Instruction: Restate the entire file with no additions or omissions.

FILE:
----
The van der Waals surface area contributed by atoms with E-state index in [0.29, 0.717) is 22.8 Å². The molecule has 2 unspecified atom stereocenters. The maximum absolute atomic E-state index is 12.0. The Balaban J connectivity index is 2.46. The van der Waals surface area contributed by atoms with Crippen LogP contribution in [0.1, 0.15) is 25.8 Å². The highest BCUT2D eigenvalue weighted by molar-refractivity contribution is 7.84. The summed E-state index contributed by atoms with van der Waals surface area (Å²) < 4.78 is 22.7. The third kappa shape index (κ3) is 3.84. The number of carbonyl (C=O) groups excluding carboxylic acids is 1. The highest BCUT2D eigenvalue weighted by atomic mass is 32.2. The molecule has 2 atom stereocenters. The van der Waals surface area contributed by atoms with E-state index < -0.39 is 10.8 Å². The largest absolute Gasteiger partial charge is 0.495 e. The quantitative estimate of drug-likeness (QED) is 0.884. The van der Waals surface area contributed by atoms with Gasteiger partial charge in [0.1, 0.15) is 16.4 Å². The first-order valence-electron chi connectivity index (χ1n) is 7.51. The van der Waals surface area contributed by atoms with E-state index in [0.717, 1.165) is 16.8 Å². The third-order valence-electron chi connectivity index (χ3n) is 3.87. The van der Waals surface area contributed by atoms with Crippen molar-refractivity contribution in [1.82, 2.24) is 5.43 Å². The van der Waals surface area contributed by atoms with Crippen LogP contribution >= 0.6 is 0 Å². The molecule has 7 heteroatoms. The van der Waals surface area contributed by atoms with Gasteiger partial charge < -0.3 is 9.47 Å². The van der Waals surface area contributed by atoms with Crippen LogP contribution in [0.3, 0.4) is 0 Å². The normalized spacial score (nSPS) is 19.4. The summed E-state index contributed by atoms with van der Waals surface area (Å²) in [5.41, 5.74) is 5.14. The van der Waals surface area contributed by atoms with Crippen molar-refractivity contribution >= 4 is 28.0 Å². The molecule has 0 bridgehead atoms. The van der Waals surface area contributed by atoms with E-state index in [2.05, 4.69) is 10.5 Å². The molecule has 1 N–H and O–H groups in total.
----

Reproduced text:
The van der Waals surface area contributed by atoms with E-state index in [0.29, 0.717) is 22.8 Å². The molecule has 2 unspecified atom stereocenters. The maximum absolute atomic E-state index is 12.0. The Balaban J connectivity index is 2.46. The van der Waals surface area contributed by atoms with Crippen LogP contribution in [0.1, 0.15) is 25.8 Å². The highest BCUT2D eigenvalue weighted by molar-refractivity contribution is 7.84. The summed E-state index contributed by atoms with van der Waals surface area (Å²) < 4.78 is 22.7. The third kappa shape index (κ3) is 3.84. The number of carbonyl (C=O) groups excluding carboxylic acids is 1. The highest BCUT2D eigenvalue weighted by atomic mass is 32.2. The molecule has 2 atom stereocenters. The van der Waals surface area contributed by atoms with E-state index < -0.39 is 10.8 Å². The largest absolute Gasteiger partial charge is 0.495 e. The quantitative estimate of drug-likeness (QED) is 0.884. The van der Waals surface area contributed by atoms with Gasteiger partial charge in [0.1, 0.15) is 16.4 Å². The first-order valence-electron chi connectivity index (χ1n) is 7.51. The van der Waals surface area contributed by atoms with E-state index in [0.717, 1.165) is 16.8 Å². The third-order valence-electron chi connectivity index (χ3n) is 3.87. The van der Waals surface area contributed by atoms with Crippen molar-refractivity contribution in [1.82, 2.24) is 5.43 Å². The van der Waals surface area contributed by atoms with Crippen LogP contribution >= 0.6 is 0 Å². The molecule has 7 heteroatoms. The van der Waals surface area contributed by atoms with Gasteiger partial charge < -0.3 is 9.47 Å². The van der Waals surface area contributed by atoms with Crippen LogP contribution in [0.3, 0.4) is 0 Å². The normalized spacial score (nSPS) is 19.4. The summed E-state index contributed by atoms with van der Waals surface area (Å²) in [5.41, 5.74) is 5.14. The van der Waals surface area contributed by atoms with Crippen molar-refractivity contribution >= 4 is 28.0 Å². The molecule has 0 bridgehead atoms. The van der Waals surface area contributed by atoms with E-state index in [2.05, 4.69) is 10.5 Å². The molecule has 1 N–H and O–H groups in total.